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All the Perl that's Practical to Extract and Report

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  • by jmcada (5846) on 2005.07.14 0:02 (#41913) Homepage Journal
    Don't filter CPAN. Only knock modules off if they have malicious intent.

    Instead, create bundles of the best modules. Phalanx has a bundle... anybody can post a bundle... don't filter out crap, point out the shining stars.

    A step further than that, I see a real business opportunity in creating a filtered mirror of CPAN modules. This mirror can contain modules that are useful, safe, and proven via tests and so fourth. Corporations will buy into a 'trusted' and 'supported' set of modules on CPAN. This has the potential not only to earn someone some scrilla for the implementors, but could even give Perl some corporate/commercial support. Like it or not, that is where the money is.
    • I'd be quite interested in a commercially supported core set on modules. I'm sure that could be very useful when you have smaller businesses with only 1 or 2 programmers and no time to evaluate, debug and test CPAN modules.

      The ratings site is quite useful, if underused. I'd like to see some kind of organised best-of-breed site that combines recomendations, with pointers to articles and feature comparisons...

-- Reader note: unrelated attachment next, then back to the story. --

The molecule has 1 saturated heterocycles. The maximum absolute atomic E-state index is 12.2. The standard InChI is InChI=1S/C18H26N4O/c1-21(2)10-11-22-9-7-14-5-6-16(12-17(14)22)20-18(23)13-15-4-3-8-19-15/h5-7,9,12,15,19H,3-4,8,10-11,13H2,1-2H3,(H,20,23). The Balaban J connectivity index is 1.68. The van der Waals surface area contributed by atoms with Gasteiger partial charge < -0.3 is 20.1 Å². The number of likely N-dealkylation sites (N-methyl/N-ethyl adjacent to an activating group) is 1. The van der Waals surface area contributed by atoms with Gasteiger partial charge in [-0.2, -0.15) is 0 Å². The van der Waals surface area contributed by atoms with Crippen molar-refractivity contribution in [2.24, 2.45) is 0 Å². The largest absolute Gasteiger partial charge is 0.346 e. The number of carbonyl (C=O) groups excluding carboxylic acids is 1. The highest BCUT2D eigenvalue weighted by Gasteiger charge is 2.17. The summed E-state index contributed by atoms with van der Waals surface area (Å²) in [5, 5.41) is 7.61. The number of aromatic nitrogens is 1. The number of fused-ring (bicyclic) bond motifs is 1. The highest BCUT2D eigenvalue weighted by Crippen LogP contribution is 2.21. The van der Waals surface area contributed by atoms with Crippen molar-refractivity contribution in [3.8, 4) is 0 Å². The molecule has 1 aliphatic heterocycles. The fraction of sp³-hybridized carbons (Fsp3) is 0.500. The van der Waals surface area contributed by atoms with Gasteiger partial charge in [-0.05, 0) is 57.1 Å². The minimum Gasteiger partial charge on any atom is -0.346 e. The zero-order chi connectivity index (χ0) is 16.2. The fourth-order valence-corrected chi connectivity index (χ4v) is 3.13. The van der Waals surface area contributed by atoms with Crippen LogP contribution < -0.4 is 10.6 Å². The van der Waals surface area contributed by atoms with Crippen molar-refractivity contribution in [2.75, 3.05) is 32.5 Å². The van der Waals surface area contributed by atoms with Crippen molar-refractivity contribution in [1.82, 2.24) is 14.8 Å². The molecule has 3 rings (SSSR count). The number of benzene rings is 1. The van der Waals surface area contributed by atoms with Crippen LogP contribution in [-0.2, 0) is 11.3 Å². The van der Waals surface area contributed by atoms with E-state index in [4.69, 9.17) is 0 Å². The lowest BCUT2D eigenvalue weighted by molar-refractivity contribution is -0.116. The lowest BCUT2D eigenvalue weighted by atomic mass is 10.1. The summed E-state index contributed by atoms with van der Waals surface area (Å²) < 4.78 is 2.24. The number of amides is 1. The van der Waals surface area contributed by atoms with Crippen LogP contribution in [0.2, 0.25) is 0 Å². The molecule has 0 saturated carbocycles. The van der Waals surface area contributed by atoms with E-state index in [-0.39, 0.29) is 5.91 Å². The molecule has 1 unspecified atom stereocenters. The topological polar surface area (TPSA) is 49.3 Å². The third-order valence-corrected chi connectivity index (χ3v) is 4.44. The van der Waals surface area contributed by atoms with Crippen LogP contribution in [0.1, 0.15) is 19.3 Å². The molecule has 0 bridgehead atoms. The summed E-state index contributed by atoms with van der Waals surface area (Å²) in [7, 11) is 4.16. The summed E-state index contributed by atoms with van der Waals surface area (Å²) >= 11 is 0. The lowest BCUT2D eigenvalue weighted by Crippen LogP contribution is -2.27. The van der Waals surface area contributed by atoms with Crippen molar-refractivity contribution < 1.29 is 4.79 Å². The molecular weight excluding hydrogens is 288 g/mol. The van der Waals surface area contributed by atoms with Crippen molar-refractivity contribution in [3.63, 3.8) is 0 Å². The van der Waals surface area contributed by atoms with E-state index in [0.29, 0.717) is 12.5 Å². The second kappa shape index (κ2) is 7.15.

Yes I was on #london.pm, yes I too muttered about bloody stupid modules, but also the number of times
      --

      @JAPH = qw(Hacker Perl Another Just);
      print reverse @JAPH;
      • Late in mentioning... but doesn't ActiveState fit the "commercially supported core set on modules". They certainly sell themselves that way (even if I only use them on WinTel).

        On the topic of stupid modules... User naiveity, more often than not, is the cause of crap. The whole "My situation is unique, so I'll code and upload my own quick and incomplete solution without looking to see if something else comes close," attitude.

        Luckily, by virtue of the amount of energy it takes, it's relatively rare. At l